I have this same problem because I also work in a service industry. I think that establishing the ground rules ahead of time makes things simple and there are no questions if you do stop work.
When I work with other business I have them sign a project agreement outlining our and their responsibilities.
As far as payment goes I require 50% up front and 50% upon completion. If you want to give them more incentive you can detail in your agreement that they have 45 days to pay the invoice before you begin to charge penalties for late payment. This is common in B2B.
I think that this alone will help increase the speed at which your clients make payment.
Have you offered a discount for on-time payments? We used to work with a vendor who offered a percentage off the price if we had it IN THEIR HAND by 5pm on the day it was due. Some companies will still ignore it, but the smart ones will understand that 3% is 3% they add to their bottom line.
B2B is hard because everyone tries to float. It can be frustrating if you`re on the receiving end.
The longest my customers are given is 30-days. Clients that consistently float are then followed-up regularly for payment. Cash flow is king and floating takes a company down more than anything. My business is small and I don`t have the resources to work as a charity.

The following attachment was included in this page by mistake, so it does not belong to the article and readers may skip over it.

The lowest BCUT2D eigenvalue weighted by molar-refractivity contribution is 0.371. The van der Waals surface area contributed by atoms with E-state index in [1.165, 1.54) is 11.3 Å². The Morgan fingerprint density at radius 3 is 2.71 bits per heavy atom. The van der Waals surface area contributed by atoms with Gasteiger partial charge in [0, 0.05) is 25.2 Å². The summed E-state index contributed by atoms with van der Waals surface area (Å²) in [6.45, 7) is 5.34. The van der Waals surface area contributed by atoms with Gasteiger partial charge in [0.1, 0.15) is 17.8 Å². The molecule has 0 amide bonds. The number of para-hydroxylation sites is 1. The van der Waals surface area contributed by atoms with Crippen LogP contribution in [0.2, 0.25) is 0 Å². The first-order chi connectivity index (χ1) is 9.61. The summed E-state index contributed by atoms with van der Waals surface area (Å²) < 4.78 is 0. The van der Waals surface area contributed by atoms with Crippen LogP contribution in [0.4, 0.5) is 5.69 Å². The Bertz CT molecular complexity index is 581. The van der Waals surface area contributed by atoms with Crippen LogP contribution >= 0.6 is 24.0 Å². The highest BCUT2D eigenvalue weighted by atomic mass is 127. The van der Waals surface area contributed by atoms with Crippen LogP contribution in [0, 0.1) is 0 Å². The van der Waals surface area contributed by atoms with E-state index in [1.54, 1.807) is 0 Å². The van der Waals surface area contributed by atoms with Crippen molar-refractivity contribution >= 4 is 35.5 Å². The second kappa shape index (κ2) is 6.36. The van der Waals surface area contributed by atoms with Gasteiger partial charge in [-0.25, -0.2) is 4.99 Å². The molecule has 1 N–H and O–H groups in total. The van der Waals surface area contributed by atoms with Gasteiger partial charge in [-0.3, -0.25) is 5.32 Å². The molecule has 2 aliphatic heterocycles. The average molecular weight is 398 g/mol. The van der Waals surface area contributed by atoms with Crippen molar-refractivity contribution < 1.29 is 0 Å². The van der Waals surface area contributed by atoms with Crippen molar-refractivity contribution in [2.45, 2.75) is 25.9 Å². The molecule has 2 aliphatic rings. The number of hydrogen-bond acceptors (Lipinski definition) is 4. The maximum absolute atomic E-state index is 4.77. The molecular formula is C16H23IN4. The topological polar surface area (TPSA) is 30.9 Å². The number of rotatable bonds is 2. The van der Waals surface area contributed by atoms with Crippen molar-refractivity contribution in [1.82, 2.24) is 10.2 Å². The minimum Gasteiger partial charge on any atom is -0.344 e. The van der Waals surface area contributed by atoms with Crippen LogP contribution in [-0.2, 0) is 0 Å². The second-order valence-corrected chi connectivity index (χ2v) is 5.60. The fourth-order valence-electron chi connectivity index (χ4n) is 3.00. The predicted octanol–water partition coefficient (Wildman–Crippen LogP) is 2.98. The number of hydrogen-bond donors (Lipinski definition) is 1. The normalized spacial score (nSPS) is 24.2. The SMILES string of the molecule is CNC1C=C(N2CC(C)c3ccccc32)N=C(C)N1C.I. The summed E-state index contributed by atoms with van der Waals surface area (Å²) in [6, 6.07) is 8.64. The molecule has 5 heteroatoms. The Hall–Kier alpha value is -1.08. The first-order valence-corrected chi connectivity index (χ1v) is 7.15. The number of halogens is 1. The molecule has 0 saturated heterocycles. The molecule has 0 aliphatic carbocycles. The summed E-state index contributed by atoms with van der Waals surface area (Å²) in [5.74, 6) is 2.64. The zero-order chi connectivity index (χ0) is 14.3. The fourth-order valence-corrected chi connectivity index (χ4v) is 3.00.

Have you considered selling your accounts receivables? In most situations, for a very small percentage, you can receive regular monthly checks from investors. This is a great solution currently used by medical clinics, hospitals and other B2B providers. This allows them to move forward with building their business through capital expenditures and providing services - not worrying about when the next payment will let them continue.
If you would like more information, I`m happy to provide options for you!